Thursday, June 7, 2012
That Don't Impress Me Much!
Strangely enough, though, the sentiment of that rather insipid song is a pretty perfect lead-in to tackling the question from Gracie, one of our Scribble Chicks readers.
She asked...With the first book that you submitted/put forward I'm sure that you doubted your ability. Do you look back on that first attempt now and feel embarrassed at what you were trying to sell? How do you know that your writing is good enough? How do you separate thinking your writing is boring (because you've read over that particular scene a thousand times already) and realizing that, hey, the first 40 pages really are yawn worthy?
Speaking from personal experience, I knew the first draft of what eventually became my debut novel, Around the World in 80 Dates, lacked a certain something after I gave it a thorough read-through. There were scenes that just weren't gelling for me, characters that needed a little more oomph (or better yet, deserved the ax for their sheer lack of memorability) and dialogue that needed tweaking. I also needed better pacing in spots and a couple of minor plot overhauls.
So how did I arrive at these conclusions exactly? Well, first off, I didn't try and have any perspective mere moments after typing "The End." In fact, I stepped away from my manuscript for probably three weeks before revisiting the story I'd dedicated the better part of a year to. As writers we can't help being close and protective of our own words, but with a little distance, it's far easier to be objective.
Also, something that helped me discern the quality of my work is that I'm also a reader. You've probably heard this a million times already, but that's because it's true...good writers are big-time readers. Think about your favorite book and what you liked about it. Chances are, it wasn't a plodding, boring storyline with dull, lifeless characters, no real resolution and lots of passive verbs.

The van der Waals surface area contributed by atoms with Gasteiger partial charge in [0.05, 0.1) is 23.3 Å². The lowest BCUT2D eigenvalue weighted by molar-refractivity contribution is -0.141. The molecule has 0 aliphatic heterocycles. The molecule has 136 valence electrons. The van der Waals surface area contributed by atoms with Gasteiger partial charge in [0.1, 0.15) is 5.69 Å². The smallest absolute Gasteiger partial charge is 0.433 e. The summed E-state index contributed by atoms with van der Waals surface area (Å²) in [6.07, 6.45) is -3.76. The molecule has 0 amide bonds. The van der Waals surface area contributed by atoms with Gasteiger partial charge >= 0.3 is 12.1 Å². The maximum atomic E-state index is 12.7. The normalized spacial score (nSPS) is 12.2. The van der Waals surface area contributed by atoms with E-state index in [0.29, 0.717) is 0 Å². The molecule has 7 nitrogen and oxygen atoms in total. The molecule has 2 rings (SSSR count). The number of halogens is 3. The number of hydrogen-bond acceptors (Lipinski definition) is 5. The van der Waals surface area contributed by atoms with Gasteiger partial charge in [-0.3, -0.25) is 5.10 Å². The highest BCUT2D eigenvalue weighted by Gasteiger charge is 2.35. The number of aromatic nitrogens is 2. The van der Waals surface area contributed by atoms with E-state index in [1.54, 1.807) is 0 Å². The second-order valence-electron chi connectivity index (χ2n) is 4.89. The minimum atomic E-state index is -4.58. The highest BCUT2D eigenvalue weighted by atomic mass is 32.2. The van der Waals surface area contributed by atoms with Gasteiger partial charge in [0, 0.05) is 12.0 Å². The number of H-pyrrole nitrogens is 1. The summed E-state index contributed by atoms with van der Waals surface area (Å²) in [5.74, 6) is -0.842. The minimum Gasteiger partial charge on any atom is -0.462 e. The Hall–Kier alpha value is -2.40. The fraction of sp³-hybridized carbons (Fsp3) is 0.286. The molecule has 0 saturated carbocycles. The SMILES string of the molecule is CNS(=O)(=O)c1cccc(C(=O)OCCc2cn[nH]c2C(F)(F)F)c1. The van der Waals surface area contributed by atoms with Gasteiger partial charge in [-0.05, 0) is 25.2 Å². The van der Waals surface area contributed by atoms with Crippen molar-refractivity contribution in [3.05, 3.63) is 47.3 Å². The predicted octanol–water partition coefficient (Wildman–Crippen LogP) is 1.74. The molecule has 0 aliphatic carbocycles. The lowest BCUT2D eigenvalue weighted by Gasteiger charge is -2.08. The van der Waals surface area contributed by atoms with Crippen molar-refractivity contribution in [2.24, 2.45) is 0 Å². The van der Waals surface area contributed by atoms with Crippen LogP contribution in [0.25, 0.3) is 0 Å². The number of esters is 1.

No, I'm guessing your favorite novel is nothing short of a masterpiece because the author whisked you away to a captivating new world that you had a connection to. It's a story where the characters feel like real living, breathing humans, not cardboard cutouts, and the story's accompanying themes resonate on a deep personal level. And when a book you're reading is something truly extraordinary, the turns of phrase will be so dynamite that you wish you'd thought of them yourself.
If you aren't feeling those things when you're reading your own work, it might not be ready for the masses just yet. But it's also important to remember that you won't always be impressed with something you've read again and again and again. You might be thinking "That don't impress me much," and that's because anything, no matter how wonderful, is a drag if we're too familiar with it.
And if that's the case, you might consider passing your draft along to a trusted but honest friend, family member or editor for his/her feedback. Now I can't stress this enough, but make sure that person is someone you respect, someone who gets you and has your best interests at heart. While it's never easy hearing negative things about your work (and trust me, you will have to grow a thick skin over time...it's just part of the process), these comments ultimately help propel us forward. Perhaps, the story you merely thought was "good" will become something "great," which is precisely what every writer wants, right?